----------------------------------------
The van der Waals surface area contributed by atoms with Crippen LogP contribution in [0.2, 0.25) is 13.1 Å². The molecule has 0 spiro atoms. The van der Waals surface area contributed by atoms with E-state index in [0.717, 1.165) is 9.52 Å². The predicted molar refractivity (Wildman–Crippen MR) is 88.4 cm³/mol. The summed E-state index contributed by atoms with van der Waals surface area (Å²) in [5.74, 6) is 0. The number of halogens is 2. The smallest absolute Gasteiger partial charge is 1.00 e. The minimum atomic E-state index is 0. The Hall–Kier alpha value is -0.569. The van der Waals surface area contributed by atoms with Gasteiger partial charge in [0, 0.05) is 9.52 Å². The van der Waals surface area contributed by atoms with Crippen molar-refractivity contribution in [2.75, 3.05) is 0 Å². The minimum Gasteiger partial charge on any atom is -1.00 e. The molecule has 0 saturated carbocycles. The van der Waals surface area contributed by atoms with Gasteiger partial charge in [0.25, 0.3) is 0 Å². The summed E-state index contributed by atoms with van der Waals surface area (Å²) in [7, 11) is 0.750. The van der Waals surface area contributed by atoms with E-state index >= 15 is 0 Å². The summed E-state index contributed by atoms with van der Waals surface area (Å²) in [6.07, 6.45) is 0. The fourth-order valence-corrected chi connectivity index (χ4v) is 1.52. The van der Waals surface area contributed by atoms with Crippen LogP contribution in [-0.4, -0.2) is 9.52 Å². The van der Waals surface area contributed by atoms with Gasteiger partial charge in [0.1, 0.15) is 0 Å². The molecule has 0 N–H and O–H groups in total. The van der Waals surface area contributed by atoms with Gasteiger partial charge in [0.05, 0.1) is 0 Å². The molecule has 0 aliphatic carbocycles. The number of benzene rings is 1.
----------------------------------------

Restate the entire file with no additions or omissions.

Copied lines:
The van der Waals surface area contributed by atoms with Crippen LogP contribution in [0.2, 0.25) is 13.1 Å². The molecule has 0 spiro atoms. The van der Waals surface area contributed by atoms with E-state index in [0.717, 1.165) is 9.52 Å². The predicted molar refractivity (Wildman–Crippen MR) is 88.4 cm³/mol. The summed E-state index contributed by atoms with van der Waals surface area (Å²) in [5.74, 6) is 0. The number of halogens is 2. The smallest absolute Gasteiger partial charge is 1.00 e. The minimum atomic E-state index is 0. The Hall–Kier alpha value is -0.569. The van der Waals surface area contributed by atoms with Gasteiger partial charge in [0, 0.05) is 9.52 Å². The van der Waals surface area contributed by atoms with Crippen molar-refractivity contribution in [2.75, 3.05) is 0 Å². The minimum Gasteiger partial charge on any atom is -1.00 e. The molecule has 0 saturated carbocycles. The van der Waals surface area contributed by atoms with Gasteiger partial charge in [0.25, 0.3) is 0 Å². The summed E-state index contributed by atoms with van der Waals surface area (Å²) in [7, 11) is 0.750. The van der Waals surface area contributed by atoms with E-state index >= 15 is 0 Å². The summed E-state index contributed by atoms with van der Waals surface area (Å²) in [6.07, 6.45) is 0. The fourth-order valence-corrected chi connectivity index (χ4v) is 1.52. The van der Waals surface area contributed by atoms with Crippen LogP contribution in [-0.4, -0.2) is 9.52 Å². The van der Waals surface area contributed by atoms with Gasteiger partial charge in [0.1, 0.15) is 0 Å². The molecule has 0 N–H and O–H groups in total. The van der Waals surface area contributed by atoms with Gasteiger partial charge in [0.05, 0.1) is 0 Å². The molecule has 0 aliphatic carbocycles. The number of benzene rings is 1.